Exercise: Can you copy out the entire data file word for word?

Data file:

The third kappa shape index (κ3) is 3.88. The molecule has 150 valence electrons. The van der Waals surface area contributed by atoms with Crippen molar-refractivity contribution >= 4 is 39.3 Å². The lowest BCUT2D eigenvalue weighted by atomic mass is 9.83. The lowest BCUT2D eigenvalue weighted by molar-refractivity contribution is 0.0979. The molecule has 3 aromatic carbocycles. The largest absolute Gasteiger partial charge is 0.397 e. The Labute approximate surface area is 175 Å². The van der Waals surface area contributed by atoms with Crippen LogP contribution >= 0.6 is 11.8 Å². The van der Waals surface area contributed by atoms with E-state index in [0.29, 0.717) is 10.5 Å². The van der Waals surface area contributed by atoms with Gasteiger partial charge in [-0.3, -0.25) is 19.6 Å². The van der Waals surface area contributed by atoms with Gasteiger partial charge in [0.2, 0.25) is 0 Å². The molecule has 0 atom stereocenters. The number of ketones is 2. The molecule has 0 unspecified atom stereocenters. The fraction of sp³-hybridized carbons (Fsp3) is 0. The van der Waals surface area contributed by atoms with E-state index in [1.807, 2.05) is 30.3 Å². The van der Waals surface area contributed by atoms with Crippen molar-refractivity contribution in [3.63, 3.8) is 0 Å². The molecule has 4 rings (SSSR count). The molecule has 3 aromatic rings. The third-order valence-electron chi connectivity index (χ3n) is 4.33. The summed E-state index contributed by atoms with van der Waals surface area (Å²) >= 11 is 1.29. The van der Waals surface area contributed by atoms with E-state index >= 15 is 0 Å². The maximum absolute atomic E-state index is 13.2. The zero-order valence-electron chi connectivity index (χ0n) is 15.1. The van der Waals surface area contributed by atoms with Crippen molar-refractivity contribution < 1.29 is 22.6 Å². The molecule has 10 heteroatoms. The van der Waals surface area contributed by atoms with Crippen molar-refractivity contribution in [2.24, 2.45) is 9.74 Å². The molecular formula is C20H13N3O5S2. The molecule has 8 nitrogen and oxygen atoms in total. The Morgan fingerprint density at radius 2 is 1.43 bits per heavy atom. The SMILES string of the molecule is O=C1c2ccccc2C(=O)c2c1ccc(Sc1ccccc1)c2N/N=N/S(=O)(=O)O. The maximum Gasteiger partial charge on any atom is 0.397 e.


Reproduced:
The third kappa shape index (κ3) is 3.88. The molecule has 150 valence electrons. The van der Waals surface area contributed by atoms with Crippen molar-refractivity contribution >= 4 is 39.3 Å². The lowest BCUT2D eigenvalue weighted by atomic mass is 9.83. The lowest BCUT2D eigenvalue weighted by molar-refractivity contribution is 0.0979. The molecule has 3 aromatic carbocycles. The largest absolute Gasteiger partial charge is 0.397 e. The Labute approximate surface area is 175 Å². The van der Waals surface area contributed by atoms with Crippen LogP contribution >= 0.6 is 11.8 Å². The van der Waals surface area contributed by atoms with E-state index in [0.29, 0.717) is 10.5 Å². The van der Waals surface area contributed by atoms with Gasteiger partial charge in [-0.3, -0.25) is 19.6 Å². The van der Waals surface area contributed by atoms with Gasteiger partial charge in [0.2, 0.25) is 0 Å². The molecule has 0 atom stereocenters. The number of ketones is 2. The molecule has 0 unspecified atom stereocenters. The fraction of sp³-hybridized carbons (Fsp3) is 0. The van der Waals surface area contributed by atoms with E-state index in [1.807, 2.05) is 30.3 Å². The van der Waals surface area contributed by atoms with Crippen molar-refractivity contribution in [3.63, 3.8) is 0 Å². The molecule has 4 rings (SSSR count). The molecule has 3 aromatic rings. The third-order valence-electron chi connectivity index (χ3n) is 4.33. The summed E-state index contributed by atoms with van der Waals surface area (Å²) >= 11 is 1.29. The van der Waals surface area contributed by atoms with E-state index >= 15 is 0 Å². The maximum absolute atomic E-state index is 13.2. The zero-order valence-electron chi connectivity index (χ0n) is 15.1. The van der Waals surface area contributed by atoms with Crippen molar-refractivity contribution < 1.29 is 22.6 Å². The molecule has 10 heteroatoms. The van der Waals surface area contributed by atoms with Crippen molar-refractivity contribution in [2.24, 2.45) is 9.74 Å². The molecular formula is C20H13N3O5S2. The molecule has 8 nitrogen and oxygen atoms in total. The Morgan fingerprint density at radius 2 is 1.43 bits per heavy atom. The SMILES string of the molecule is O=C1c2ccccc2C(=O)c2c1ccc(Sc1ccccc1)c2N/N=N/S(=O)(=O)O. The maximum Gasteiger partial charge on any atom is 0.397 e.